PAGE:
Letters to the editor 2-18
Leave it to the politicians
Leave it to our elected politicians, as always: Close the schools and give themselves a raise.
KATHLEEN ST. GERMAIN
Cut government spending and taxes
As the Congress tries to agree on a “stimulus” bill that they seem to be in a great hurry to pass, I’m wondering where in the Constitution is there any mention of all these ways they think they should spend our money?
This so-called stimulus bill is nothing more than massive government spending, and the biggest federal government power grab in history. The taxpayers can see right through this attempt to fund all the favorite “pork” projects of Congress and special interest groups, in the disguise of a “stimulus” package. The most effective stimulus would be to cut government spending and then cut taxes to put more discretionary income back into the pockets of the taxpayers.
Time to get real,
not to be greedy
Having been in Lyon politics for over 20 years, it has taken quite a while to get most of it out of my system after retiring in the year 2000. But the article published in your newspaper titled “Lyon looks to stimulus for help with projects” caught my eye, bringing back the fire that was once in me.
My views have always been on the conservative side, and the picture I drew in my mind while reading the subject article was of old Uncle Harry and his gang, spilling our money out of all his pockets while all the local governments run around picking up his spillovers.
Friends, this is not a stimulus bill, this legislation is a spending bill, stuffed to the hilt with programs having little or nothing to do with stimulus. The economy is in crisis and a direct hit is needed to fix it, and if the program is not a direct hit, it should be dropped from the spending bill. Maybe then it rightfully might be called stimulus.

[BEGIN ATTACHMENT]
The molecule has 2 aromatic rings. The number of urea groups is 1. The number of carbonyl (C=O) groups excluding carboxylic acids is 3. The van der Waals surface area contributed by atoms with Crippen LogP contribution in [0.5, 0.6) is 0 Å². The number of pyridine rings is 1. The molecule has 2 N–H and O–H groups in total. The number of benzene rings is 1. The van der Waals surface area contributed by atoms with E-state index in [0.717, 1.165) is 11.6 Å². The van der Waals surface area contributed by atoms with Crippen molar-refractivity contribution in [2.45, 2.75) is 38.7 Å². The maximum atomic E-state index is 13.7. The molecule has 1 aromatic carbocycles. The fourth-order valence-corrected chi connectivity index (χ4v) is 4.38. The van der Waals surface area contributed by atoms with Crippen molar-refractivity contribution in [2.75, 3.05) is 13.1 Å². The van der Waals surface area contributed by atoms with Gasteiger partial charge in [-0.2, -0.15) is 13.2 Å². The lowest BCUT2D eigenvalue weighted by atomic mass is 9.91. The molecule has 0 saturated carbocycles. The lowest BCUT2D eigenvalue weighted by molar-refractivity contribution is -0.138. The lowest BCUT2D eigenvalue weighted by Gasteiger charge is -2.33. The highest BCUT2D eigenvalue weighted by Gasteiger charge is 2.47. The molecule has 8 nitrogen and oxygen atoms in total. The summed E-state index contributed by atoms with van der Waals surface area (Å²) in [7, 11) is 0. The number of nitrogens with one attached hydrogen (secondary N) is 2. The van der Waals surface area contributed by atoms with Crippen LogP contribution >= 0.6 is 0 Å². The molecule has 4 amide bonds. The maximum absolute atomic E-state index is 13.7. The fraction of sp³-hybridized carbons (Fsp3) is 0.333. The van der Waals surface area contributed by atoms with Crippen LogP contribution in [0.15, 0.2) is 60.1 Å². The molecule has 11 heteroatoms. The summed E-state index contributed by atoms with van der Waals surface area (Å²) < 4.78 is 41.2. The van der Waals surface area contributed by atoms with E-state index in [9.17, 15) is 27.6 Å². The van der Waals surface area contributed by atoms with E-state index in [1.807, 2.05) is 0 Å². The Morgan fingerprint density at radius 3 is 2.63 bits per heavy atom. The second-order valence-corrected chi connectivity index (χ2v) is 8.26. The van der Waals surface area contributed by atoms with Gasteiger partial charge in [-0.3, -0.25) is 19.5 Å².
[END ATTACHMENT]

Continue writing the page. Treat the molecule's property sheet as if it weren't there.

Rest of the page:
Housing, financing and job loss appear to be most pressing and in immediate need. These wish list projects are all things that can be dealt with once the ship is back on course. All we do by asking for them is feed their argument.
It’s time to get real, not greedy.
Easy solution: Shop locally in Carson City
There is an easy solution to Carson’s budget shortfall. No, I’m not talking about raising property tax, sales tax or the ridiculous idea that our state needs an income tax. State and federal budgets are a separate matter for another letter. Today, let me address our hometown residents.
Neighbors, where are you shopping? Do you buy groceries at the Topsy Lane Wal-Mart? Do you buy clothes at the Summit Sierra? Do you go to the Fallon dealership to buy a car? Every dollar you spend in Douglas, Washoe, or even Churchill County is a loss to Carson City revenues. Think about this when you are about to make a routine purchase. Think about this when you are about to make an exceptional purchase. Think about it when you’re going out to dinner or for a night on the town.
There is no sales-tax revenue sharing between Carson City and neighboring counties. So there is no reason we should spend retail dollars in neighboring counties when we have the choice to spend them right here at home. In this economy, we can’t afford revenue shortfalls that will lead our city leadership to take drastic action. Higher tax rates will cost you more. Choosing to shop in Carson will not.
a modern-day stoning
In response to the media circus surrounding Joe Enge’s arrest, I couldn’t help think of how this has turned into a modern-day stoning. The school board is restraining him while the Nevada Appeal passes out rocks.
I also wonder how former Mayor Marv Teixeira got around it. Both men sworn servants of the community, both men convicted of the same offense, but only one facing termination. Kind of sounds like favoritism to me and this somehow does not seem fair.
Instead of priming the public for a stoning, you folks should condition them for a review into how Mr. Enge conducts himself at work. Only after that, decide how to reprimand him. If you stone the guy and he was a good member of the board, everybody loses.